Greenbuild 2011 – Part 2
With hundreds of vendors, spread across multiple buildings, as well as dozens of lectures to choose from, Greenbuild 2011 was a big place. In the first part of this series about my experience at Greenbuild 2011, I looked at the trip as a whole; in this post I’m going to touch on some of my favorite new products encountered at the trade show.
The question ‘What’s Next?’ was the main theme at the conference this year, and it was incredibly apt. As I endeavored to visit each of the trade show booths in my spare time between lectures, that became my mantra as well. With so many innovative products to see, and people to talk to, it became a mix of strategic conversations and very rapid walking!
As I walked around the trade show floor, it became apparent to me that there have been some significant advances in the field of lighting. One of the projects I worked on in 2010 achieved a 95% reduction in energy for lighting in the simulations, and I was pleasantly surprised to see what was considered ‘out there’ thinking just last year is now approaching commercial mainstream acceptance.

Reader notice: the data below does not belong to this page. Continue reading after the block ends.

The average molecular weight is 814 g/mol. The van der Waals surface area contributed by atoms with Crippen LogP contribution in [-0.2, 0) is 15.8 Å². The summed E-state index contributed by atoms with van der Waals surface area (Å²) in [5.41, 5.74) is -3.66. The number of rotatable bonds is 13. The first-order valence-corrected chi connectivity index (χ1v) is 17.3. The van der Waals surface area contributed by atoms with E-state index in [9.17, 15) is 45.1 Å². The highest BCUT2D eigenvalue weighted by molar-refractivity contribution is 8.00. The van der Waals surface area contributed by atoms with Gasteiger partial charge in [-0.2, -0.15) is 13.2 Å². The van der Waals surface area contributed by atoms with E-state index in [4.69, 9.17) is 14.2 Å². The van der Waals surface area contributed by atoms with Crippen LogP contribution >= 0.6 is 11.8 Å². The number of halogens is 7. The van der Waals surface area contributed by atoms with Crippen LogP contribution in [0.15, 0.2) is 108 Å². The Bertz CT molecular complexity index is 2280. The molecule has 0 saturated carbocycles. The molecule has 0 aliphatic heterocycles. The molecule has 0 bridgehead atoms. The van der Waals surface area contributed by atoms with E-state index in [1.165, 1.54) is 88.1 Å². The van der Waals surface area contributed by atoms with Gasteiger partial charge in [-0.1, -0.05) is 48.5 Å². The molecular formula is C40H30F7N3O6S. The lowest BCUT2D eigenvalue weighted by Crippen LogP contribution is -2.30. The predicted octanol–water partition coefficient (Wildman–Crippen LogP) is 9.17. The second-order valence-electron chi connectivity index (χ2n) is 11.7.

On the artificial lighting side of things, I had the opportunity to talk with representatives from 2 of my favorite companies, Lutron and Philips. Lutron’s intelligent lighting control systems make it possible to design a lighting solution that barely sips energy by minimizing the time lighting is actually needed, through usage of their occupancy sensors, photocell sensors, and timers to determine how much lighting is needed at any given time, depending on time of day. When combined with the innovative LED light bulbs from Philips, which emit a beautiful warm glow instead of a harsh white light, they can recreate the look and feel of incandescent lights that respond to your need as if by magic, at a fraction of the energy consumption. CFLs have been a good replacement during the phase-out of incandescent bulbs, but they are merely a bridge technology. The future is here, and it is intelligently-controlled LEDs.
On the other side, there were some truly remarkable products demonstrated for natural lighting. The one single company that I was extremely pleased to see there was Parans. Their sun tracking fiber optic light is one of the most innovative products I’ve seen in years, and although I’ve recommended it for several products, it has never been possible due to lack of availability here in Canada. Thanks to a group based out of Edmonton, however, these remarkable products are soon coming to the Canadian market. The ability of the Parans units to bring sunlight deep into a building with fiber optics is a game changer for schools, hospitals, and other buildings that could benefit from sunlight in areas not adjacent to windows or a roof for a skylight.